New Hampshire v. GibsonAnnotate this Case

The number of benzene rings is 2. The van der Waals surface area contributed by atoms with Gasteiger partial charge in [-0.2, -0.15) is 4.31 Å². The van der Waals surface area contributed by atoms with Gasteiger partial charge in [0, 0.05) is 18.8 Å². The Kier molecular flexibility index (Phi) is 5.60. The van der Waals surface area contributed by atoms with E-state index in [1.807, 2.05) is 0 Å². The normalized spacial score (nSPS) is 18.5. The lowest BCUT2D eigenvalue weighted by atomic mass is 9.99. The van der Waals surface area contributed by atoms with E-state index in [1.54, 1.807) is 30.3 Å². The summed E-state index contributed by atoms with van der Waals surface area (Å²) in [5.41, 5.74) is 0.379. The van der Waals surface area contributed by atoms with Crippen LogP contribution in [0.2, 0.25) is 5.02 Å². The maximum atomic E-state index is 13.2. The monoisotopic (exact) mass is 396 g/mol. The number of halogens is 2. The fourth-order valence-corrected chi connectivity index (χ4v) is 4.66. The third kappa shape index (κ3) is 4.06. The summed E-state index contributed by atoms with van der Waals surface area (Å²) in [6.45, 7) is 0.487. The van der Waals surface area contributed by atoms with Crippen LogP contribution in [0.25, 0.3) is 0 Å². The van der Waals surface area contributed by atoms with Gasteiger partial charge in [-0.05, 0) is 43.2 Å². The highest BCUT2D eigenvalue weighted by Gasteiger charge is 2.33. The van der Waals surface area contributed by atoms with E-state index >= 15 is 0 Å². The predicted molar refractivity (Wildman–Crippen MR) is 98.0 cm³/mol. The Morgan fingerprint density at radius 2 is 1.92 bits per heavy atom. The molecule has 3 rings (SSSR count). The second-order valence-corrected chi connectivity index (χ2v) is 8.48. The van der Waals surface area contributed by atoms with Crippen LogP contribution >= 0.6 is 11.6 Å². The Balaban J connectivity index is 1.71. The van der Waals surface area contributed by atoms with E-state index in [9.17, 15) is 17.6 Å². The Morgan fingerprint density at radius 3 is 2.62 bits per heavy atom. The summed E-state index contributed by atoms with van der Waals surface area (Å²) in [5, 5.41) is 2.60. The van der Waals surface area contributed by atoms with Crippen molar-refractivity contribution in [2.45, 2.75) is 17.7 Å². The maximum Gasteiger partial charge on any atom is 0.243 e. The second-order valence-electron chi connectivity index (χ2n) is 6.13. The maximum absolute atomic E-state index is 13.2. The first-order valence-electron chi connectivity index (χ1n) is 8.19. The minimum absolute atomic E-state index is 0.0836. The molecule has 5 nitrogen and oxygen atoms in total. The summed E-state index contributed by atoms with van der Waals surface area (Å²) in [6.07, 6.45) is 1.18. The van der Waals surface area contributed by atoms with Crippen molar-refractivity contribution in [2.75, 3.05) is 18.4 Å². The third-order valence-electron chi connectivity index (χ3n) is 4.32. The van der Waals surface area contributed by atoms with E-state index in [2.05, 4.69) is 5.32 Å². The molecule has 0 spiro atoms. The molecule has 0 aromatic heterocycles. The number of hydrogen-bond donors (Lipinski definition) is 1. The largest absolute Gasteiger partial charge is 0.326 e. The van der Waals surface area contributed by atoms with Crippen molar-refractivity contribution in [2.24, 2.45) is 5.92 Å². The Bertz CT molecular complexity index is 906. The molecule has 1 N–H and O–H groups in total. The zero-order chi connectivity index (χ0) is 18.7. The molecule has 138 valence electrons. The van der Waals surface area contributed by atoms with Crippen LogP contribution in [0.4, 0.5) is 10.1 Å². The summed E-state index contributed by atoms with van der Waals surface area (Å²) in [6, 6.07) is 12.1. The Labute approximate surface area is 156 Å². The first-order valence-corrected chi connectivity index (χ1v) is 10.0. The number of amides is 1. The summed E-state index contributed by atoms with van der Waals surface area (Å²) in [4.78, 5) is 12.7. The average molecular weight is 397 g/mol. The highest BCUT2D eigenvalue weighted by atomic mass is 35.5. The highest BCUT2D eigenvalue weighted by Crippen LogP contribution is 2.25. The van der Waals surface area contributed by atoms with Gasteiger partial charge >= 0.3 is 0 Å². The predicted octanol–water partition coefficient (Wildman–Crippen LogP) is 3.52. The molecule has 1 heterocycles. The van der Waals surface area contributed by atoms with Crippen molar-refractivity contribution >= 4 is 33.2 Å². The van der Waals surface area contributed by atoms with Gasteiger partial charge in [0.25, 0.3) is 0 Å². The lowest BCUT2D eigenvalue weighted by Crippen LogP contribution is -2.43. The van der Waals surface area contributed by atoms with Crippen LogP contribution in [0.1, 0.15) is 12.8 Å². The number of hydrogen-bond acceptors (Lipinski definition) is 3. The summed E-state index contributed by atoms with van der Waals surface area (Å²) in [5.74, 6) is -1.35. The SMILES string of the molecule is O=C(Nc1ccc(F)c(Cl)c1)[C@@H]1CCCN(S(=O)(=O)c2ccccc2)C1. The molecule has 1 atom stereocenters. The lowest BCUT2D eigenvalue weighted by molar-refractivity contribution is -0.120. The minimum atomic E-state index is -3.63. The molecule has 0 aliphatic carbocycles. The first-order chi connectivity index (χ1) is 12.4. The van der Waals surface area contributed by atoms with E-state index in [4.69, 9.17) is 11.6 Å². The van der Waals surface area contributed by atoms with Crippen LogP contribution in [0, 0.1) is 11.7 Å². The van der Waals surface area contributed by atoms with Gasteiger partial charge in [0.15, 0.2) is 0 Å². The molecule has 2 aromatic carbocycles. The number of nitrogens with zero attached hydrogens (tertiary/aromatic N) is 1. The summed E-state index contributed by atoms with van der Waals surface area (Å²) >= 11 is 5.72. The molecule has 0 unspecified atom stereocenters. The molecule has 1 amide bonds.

The State appealed a superior court order granting news reporter Nicholas Reid’s (Reid) motion to quash the State’s subpoena compelling him to testify against defendant Carl Gibson. Republican candidate Yvonne Dean-Bailey (Dean-Bailey) was running in a May 19, 2015 special election for State Representative from Rockingham County District 32. On May 14, 2015, the defendant, a volunteer for the opposing Democratic Party candidate, allegedly issued a false press release stating that Dean-Bailey was dropping out of the race. Reid, who was covering the special election as a reporter for the Concord Monitor, received the e-mail with the attached press release and became suspicious because of the form and content of the e-mail and attached file. He contacted a representative of the New Hampshire Republican Party who was unaware of Dean-Bailey withdrawing from the race. Reid then wrote a short article for the May 15, 2015 issue of the newspaper titled “Email claiming Dean-Bailey is conceding called a hoax.” Reid reviewed the metadata of the press release which lead to him finding a way to contact Gibson. Based upon that conversation and his conversations with other sources, Reid wrote a second article published in the Concord Monitor on May 16 under the headline, “Man who sent hoax email from GOP candidate had ‘too many beers’ before ‘prank.’” Defendant was ultimately charged with “False Documents, Names or Endorsements,” attempted voter suppression, and voter suppression. Reid was served with a subpoena requiring him “to testify what [he] know[s] relating to a criminal matter to be heard and tried between the State . . . and Carl Gibson.” Reid moved to quash the subpoena on the ground that it violated his “newsgathering privilege” under Part I, Article 22 of the New Hampshire Constitution and the First Amendment to the United States Constitution. On appeal, the State argued that the trial court erred “by expanding the scope of the news-gathering privilege to include non-confidential sources.” Although Reid based his motion to quash upon the ground that it violated his newsgathering privilege under the State and Federal Constitutions, the trial court based its decision solely upon the State Constitution. The New Hampshire Supreme Court held the trial court’s determination was erroneous, and remanded for the trial court to consider, in the first instance, Reid’s federal constitutional claim.